$2.25bn bond saga: Minority files second external petition in Luxembourg
Even before the Securities and Exchanges Commission of the US concludes its investigations into a petition brought before it by some members of the Minority, an additional external petition has also been filed in Luxemburg.
According to the Minority, this latest move is to satisfy additional jurisdictional issues since their investigations have revealed that though Franklin Templeton was registered in the United States of America, it appears it used a subsidiary company registered in Luxembourg to purchase the $2.25 billion bond.
Based on this revelation, a group of Minority Parliamentarians comprising Dr Dominic Ayine, Samuel Okudzeto Ablakwa and Isaac Adongo have filed a whistleblower complaint with the regulator in Luxembourg known as the Commission de Surveillance de Secteur Financier (CSSF).
Addressing the press, Cassiel Ato Forson explained that the Minority is also considering the option of going to the Supreme Court to ask for determination under Article 181(5) of the Constitution.
“We will also go to Supreme Court to require the Minister to provide us information under Article 12 (F) of the Constitution because the information we sought is in the public interest,” he added.
He argued that information on tradable bonds are public information everywhere in the world, unlike Ghana where it is said to be sensitive information by the Majority.
Dr Ayeni, a former deputy AG and Minister of Justice
One of the three who filed the petition, Dr Ayeni, a former deputy AG and Minister of Justice said things would not have gotten to where it has had there "been a lot of transparency in the system and the Finance Minister has been candid and forthwith when he appeared before Parliament."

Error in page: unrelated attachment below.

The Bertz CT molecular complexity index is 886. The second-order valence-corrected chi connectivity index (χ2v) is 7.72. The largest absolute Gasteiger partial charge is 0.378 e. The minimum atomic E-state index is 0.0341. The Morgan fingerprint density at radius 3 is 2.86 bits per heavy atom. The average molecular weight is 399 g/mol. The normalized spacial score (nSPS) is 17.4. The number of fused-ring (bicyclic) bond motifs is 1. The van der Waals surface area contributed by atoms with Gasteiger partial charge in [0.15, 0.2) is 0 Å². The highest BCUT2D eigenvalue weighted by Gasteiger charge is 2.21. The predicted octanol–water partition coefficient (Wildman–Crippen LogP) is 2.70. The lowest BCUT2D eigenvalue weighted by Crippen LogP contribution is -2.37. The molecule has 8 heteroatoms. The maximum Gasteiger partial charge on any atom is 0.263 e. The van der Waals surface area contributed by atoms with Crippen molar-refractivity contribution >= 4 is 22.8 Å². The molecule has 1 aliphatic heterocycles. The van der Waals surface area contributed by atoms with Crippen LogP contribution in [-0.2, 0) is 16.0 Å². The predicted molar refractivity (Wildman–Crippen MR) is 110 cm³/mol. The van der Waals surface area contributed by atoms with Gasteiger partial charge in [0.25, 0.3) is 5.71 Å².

Finance Minister, Ken Ofori-Atta, has told Parliament that the recent $2.25 billion bond is above board and followed due process.
According to him, the accusations by the minority may be due to a genuine lack of understanding of the processes of bond issuance.
The Minister’s statement is in response to a half-hour motion filed by Parliament to summon him to provide full disclosure on the bond issuance.
But Dr Ayeni said the Minority need material information that is useful for the resolution of the issues that are at stake.
"If you come to Parliament and deliver a wonderful speech about how this bond is going to help the economy and so on and so forth, yet material information about the basic fundamental document (prospectus) is not made available to Parliament, what have you?" he queried.
He said what the Minister brought was the 2016 prospectus which was used by the previous Finance Minister last year in some bond transactions.
Dr Ayine emphasised that the Finance Minister was summoned by the Minority Leader to provide the requisite documents which he failed to do.
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